Leaving aside that issue, it's equally true the Parliament didn't seem to know what they wanted to do for the majority of 2008. They knew they didn't want al-Maliki's 'plan' (the US plan that the puppet pushed) and that was a smart move. But were they attempting to delay elections? If so, they achieved that; however, there's no indication that this was the reasoning behind the delay and it just appeared Parliament was highly dysfunctional. (And that was when they had a speaker. They still don't have a speaker after ousting him in mid-December.) So they rejected al-Maliki's/US plan repeatedly in 2008 and most publicly in July of that year. Then the fall came around and what was finally pushed through wasn't a great deal different.
The United Nations had stepped in at that point and was urging Kirkuk should be set aside. And, again, that's an issue that needs to be dealt with. It needs to be decided by Iraqis because, as Stevie Nicks and Lindsey Buckingham once sang, "Races are run, some people win, some people have to lose." The losing side on Kirkuk will either take the decision as the will of the people of Iraq or as theft. If it's the latter (and it most likely will be the latter), for years and decades this will fester.
The US will take blame because they started the illegal war and much more. But if the US imposes a decision on Kirkuk, they'll take on even more blame and you'll have another international issue. There's no reason for the US to decide -- Iraq's not a colony. But there will be no free decision while the US is Iraq.
Sahar Issa (McClatchy Newspapers) covers Abbas Faraj's campaign. The 36-year-old woman
saw her husband, Hussein al-Zubaidi, abducted by "Shiite-dominated security forces" last August and that was the last she's heard of him. His kidnapping -- by government forces -- is the motivation for her run: "His detention was political, and after he was detained, I decided that I would go all the way and make every effort to reach a position where I can make a difference."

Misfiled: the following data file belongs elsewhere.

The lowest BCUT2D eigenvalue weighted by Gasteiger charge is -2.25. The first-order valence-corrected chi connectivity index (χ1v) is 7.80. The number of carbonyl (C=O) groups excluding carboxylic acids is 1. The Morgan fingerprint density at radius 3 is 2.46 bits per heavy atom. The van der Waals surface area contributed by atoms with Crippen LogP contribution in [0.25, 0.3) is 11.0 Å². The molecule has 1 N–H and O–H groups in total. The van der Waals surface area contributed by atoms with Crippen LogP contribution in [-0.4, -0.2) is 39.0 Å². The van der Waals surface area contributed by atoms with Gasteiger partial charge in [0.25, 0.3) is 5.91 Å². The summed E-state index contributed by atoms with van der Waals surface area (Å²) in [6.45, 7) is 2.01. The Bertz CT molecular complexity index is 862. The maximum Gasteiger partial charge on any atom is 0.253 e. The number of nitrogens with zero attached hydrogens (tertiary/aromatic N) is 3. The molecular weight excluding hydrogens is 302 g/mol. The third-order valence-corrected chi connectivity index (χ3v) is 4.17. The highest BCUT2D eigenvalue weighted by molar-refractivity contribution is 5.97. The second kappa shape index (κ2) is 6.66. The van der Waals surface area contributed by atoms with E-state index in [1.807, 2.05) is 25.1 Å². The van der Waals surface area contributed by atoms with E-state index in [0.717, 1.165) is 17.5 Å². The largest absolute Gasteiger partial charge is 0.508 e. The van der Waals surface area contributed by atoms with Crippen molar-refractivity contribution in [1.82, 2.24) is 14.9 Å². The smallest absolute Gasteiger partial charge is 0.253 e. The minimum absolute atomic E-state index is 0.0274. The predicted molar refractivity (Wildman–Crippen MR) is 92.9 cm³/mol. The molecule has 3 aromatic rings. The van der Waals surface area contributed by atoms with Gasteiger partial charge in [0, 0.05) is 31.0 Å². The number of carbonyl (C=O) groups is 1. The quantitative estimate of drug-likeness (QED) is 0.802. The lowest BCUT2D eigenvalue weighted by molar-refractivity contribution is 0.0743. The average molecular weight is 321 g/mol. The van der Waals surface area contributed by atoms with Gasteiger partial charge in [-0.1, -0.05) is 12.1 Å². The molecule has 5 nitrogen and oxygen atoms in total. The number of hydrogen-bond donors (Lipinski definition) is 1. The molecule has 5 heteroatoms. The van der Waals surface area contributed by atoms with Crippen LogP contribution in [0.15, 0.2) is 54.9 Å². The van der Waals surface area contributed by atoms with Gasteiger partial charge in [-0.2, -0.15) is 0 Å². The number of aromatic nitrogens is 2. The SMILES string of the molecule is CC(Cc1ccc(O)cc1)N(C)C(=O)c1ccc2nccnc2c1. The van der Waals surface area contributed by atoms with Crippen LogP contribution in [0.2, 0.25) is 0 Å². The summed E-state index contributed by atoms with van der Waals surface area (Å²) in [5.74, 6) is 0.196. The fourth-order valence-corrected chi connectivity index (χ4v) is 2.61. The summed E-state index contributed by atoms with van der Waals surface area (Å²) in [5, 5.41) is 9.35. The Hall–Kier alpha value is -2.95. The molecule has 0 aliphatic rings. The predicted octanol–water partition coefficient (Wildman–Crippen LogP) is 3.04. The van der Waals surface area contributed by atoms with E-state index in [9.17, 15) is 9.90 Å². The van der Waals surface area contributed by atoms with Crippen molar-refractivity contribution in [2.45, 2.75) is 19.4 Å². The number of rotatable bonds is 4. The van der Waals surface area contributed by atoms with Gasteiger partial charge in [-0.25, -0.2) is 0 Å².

She is one of the 3900 women running for the 444 seats this election (there are approximately 14,400 candidates running) to which she points out, "I don't know why they consider this to be an achievement, because women make up more than 60 percent of the population. This is something we are looking to change in the future. If women win, we would have more peace and less violence."
The New York Times profiles three candidates on A5 (national edition) in a piece entitled "The Candidates." No link because I can't find it online. Here's a link to the MidEast section of the paper. Sam Dagher profiles Zeinab Sadiq Jaafar (all three candidates have their photos printed, by the way -- noted because some women running for offices are not allowing photos due to safety concerns) and she's an attorney running in Basra:
Over the last month, she hunted for votes in the city's worst neighborhoods. An independent, Ms. Jaafar makes the case that she is an "authentic" daughter of Basra who better understands her city's anxieties and needs. She empahsizes that unlike many candidates, she is not backed by some big shot from Baghdad. She also wants to prove that women can compete and win in politics in Iraq on their own merit.
Alissa J. Rubin profiles Haithem Ahmed Alam Khalaf who is a "38-year-old sheik" and is running in Abu Ghriab. He says:
There were many violations of human rights in our area by the Iraqi Army; it is better now, but honestly, the official departments of the government were not at the level we were expecting.
He's an "Awakening." Timothy Williams profiles Khalid Shakar al-Dulaimi who is a 44-year-old man running in Baghdad and is running as a member of the Gathering of Iraqi Nationalists and Labor. He states:
The Sunnis and Shiite religious parties failed their opprotunity and involved the country in unrest. People want new faces and new ideas.
The paper is liveblogging the elections.